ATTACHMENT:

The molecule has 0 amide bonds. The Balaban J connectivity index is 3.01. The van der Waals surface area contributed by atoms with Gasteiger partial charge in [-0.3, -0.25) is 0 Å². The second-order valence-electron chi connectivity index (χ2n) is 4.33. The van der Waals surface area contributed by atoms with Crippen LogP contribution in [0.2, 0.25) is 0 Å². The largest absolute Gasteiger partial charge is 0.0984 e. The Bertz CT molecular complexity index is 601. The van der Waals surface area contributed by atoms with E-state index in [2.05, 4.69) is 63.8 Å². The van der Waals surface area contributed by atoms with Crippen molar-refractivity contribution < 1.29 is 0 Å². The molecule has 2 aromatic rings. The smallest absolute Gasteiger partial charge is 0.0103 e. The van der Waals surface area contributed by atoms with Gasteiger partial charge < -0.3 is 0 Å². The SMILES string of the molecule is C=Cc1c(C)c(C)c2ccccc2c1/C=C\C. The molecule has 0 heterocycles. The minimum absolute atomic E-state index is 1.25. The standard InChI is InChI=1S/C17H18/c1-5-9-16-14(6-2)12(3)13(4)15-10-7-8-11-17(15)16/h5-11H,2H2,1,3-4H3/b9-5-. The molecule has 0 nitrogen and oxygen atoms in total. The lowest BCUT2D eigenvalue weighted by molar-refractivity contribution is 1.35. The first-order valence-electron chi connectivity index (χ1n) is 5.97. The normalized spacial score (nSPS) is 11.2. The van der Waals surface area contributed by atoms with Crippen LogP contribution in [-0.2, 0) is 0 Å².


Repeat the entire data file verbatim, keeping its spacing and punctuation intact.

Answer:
The molecule has 0 amide bonds. The Balaban J connectivity index is 3.01. The van der Waals surface area contributed by atoms with Gasteiger partial charge in [-0.3, -0.25) is 0 Å². The second-order valence-electron chi connectivity index (χ2n) is 4.33. The van der Waals surface area contributed by atoms with Crippen LogP contribution in [0.2, 0.25) is 0 Å². The largest absolute Gasteiger partial charge is 0.0984 e. The Bertz CT molecular complexity index is 601. The van der Waals surface area contributed by atoms with E-state index in [2.05, 4.69) is 63.8 Å². The van der Waals surface area contributed by atoms with Crippen molar-refractivity contribution < 1.29 is 0 Å². The molecule has 2 aromatic rings. The smallest absolute Gasteiger partial charge is 0.0103 e. The van der Waals surface area contributed by atoms with Gasteiger partial charge < -0.3 is 0 Å². The SMILES string of the molecule is C=Cc1c(C)c(C)c2ccccc2c1/C=C\C. The molecule has 0 heterocycles. The minimum absolute atomic E-state index is 1.25. The standard InChI is InChI=1S/C17H18/c1-5-9-16-14(6-2)12(3)13(4)15-10-7-8-11-17(15)16/h5-11H,2H2,1,3-4H3/b9-5-. The molecule has 0 nitrogen and oxygen atoms in total. The lowest BCUT2D eigenvalue weighted by molar-refractivity contribution is 1.35. The first-order valence-electron chi connectivity index (χ1n) is 5.97. The normalized spacial score (nSPS) is 11.2. The van der Waals surface area contributed by atoms with Crippen LogP contribution in [-0.2, 0) is 0 Å².